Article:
Comparing Composer


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Nice topic Hannes,

However I felt it was more of a "composer best practices for reusable packages" kind of talk than a comparison of package managers and their distinct features.

Which is an excellent topic in itself, but if best practices was the real topic of the talk (which I think it was), I would have liked to have seen a more coherent presentation on the subject. For example starting with the difference between using composer for dependency management of your project and using composer to define a package an its dependencies.

Subsequently focussing on the improvement of the package ecosystem making use of "Package Design Principles (MN)" and package versioning which make more sense in that context. Like for instance making your package depend on a virtual package instead of a concrete implementation.

To sum it up: If you are going to do this talk again at some point in time (which I hope you do because there are a lot of not widely known hidden gems in composer, the correct use of which could vastly improve the whole ecosystem), make it a more coherent presentation on best practices for using composer in package management and design, that way i think this talk could be more appealing and more understandable for a larger audience and not just those who already kind of know what composer is really capable of.

Not always as clear as I hoped for, but nevertheless provided a solid heads-up on composer

It love to give this talk a 4-star rating, but honestly I cannot.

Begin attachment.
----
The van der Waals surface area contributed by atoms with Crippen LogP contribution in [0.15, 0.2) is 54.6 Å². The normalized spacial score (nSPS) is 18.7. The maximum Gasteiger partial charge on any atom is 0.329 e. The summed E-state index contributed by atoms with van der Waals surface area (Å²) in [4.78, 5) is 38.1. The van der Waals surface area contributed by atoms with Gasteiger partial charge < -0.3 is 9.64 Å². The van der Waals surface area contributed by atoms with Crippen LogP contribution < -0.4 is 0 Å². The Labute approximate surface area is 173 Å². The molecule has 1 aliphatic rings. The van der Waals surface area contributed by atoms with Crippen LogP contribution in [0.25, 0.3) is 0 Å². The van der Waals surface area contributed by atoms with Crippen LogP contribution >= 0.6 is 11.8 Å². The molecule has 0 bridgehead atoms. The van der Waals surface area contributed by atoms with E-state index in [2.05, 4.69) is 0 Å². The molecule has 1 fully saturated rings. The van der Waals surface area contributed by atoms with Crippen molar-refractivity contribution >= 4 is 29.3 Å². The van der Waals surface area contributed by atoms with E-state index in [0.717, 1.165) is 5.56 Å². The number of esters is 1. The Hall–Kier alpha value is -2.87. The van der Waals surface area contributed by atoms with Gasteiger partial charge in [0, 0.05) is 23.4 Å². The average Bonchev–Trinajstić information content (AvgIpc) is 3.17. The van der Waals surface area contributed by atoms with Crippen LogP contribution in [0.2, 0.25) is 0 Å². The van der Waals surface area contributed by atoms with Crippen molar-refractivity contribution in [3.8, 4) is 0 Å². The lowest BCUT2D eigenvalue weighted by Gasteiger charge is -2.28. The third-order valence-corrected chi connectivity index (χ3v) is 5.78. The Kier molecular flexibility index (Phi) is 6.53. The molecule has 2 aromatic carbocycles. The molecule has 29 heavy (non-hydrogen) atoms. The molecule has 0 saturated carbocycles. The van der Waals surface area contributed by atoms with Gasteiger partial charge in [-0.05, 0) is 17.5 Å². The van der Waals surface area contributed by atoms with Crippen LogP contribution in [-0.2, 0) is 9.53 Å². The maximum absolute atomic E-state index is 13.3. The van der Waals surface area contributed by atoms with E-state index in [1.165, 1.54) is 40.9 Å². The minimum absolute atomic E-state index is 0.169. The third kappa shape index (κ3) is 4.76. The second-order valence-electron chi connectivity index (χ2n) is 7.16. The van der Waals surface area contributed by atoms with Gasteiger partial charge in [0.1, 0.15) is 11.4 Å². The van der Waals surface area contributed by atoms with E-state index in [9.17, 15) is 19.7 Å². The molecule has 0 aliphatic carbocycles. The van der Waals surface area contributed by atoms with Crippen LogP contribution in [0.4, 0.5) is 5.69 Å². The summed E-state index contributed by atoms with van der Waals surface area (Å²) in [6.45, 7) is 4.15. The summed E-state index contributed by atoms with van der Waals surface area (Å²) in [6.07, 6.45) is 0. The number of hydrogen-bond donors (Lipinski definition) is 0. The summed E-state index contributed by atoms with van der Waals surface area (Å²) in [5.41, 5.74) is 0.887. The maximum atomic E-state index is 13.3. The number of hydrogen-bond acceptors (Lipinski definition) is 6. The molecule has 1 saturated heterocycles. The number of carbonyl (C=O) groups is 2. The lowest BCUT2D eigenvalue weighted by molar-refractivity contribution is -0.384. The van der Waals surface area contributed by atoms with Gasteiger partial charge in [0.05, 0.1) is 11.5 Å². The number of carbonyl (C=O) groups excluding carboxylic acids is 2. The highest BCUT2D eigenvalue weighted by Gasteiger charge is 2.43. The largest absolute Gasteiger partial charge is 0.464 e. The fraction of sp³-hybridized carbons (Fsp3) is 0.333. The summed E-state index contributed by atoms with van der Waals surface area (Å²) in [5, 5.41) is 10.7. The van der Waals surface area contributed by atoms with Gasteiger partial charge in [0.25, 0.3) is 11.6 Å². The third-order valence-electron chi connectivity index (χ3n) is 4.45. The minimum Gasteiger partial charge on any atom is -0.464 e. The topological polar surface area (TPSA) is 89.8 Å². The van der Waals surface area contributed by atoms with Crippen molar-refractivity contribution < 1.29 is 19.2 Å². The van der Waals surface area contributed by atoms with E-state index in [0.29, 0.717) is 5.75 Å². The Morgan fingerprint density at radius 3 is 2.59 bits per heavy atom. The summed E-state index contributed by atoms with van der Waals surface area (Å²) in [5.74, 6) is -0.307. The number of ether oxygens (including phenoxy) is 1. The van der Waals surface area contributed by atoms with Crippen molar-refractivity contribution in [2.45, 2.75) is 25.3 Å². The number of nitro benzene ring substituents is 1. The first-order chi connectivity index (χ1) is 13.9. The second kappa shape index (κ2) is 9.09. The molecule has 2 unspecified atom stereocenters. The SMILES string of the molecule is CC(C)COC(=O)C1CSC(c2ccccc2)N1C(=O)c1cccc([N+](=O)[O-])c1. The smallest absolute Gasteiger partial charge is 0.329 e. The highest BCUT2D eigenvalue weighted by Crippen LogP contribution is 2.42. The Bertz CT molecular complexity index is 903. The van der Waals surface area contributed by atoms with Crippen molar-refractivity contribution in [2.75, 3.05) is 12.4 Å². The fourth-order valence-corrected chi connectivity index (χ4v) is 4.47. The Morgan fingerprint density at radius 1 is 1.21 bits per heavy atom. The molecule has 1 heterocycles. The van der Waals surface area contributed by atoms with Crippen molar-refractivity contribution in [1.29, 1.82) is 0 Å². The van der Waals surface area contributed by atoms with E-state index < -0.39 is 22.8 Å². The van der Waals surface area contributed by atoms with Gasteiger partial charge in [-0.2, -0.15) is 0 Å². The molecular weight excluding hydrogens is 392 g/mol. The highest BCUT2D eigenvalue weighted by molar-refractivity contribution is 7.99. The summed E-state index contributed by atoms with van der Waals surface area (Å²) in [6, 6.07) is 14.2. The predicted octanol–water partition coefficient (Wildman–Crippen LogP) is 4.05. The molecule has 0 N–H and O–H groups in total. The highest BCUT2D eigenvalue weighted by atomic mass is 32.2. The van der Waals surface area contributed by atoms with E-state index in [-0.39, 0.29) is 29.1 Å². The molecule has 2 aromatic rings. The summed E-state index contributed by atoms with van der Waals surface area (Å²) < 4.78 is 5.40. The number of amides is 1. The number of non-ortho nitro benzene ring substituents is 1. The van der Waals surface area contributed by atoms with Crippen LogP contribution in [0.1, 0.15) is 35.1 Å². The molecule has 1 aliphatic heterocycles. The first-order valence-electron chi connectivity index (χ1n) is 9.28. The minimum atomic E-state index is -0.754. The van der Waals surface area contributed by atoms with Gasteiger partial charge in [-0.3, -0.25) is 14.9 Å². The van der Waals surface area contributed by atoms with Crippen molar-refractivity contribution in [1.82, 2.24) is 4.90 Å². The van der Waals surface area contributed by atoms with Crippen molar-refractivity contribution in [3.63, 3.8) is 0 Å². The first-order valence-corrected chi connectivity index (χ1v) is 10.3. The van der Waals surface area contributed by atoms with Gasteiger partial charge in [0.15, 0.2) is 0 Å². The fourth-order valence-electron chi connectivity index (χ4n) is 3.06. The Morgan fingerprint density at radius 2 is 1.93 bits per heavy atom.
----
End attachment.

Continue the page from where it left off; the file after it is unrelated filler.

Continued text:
I love the idea behind this talk: comparing composer to other package managing tools.

In reality the comparison ended after 5 minutes and turned into a "tricks & tips in Composer" talk. Don't get me wrong: I liked the tricks & tips. But this wasn't really the way I expected this talk to go.

The tips & tricks focus primarily on 2 items. Agreed, they're important, but I felt they dominated the talk and kept being repeated over and over again. Repetition can also be a good thing, so in that respect, the message definitely came across.

So content wise it wasn't bad at all, but deviated from the initial scope. To improve this talk, you should compare more or just make another talk out of it.

Another issue that stops me from giving this one a 4-star rating is the delivery: I was under the impression that you didn't practice the talk very well. The fact that you hesitated and got lost for words numerous times made it difficult to focus on the underlying message. You also seemed to struggle with some English expressions.

However: I'd love to see an improved version of this talk. This means: more comparisons, better preparation, a smoother presentation style, more variety in the tips & tricks. And most importantly: meet audience expectations based on the talk outline/abstract/title.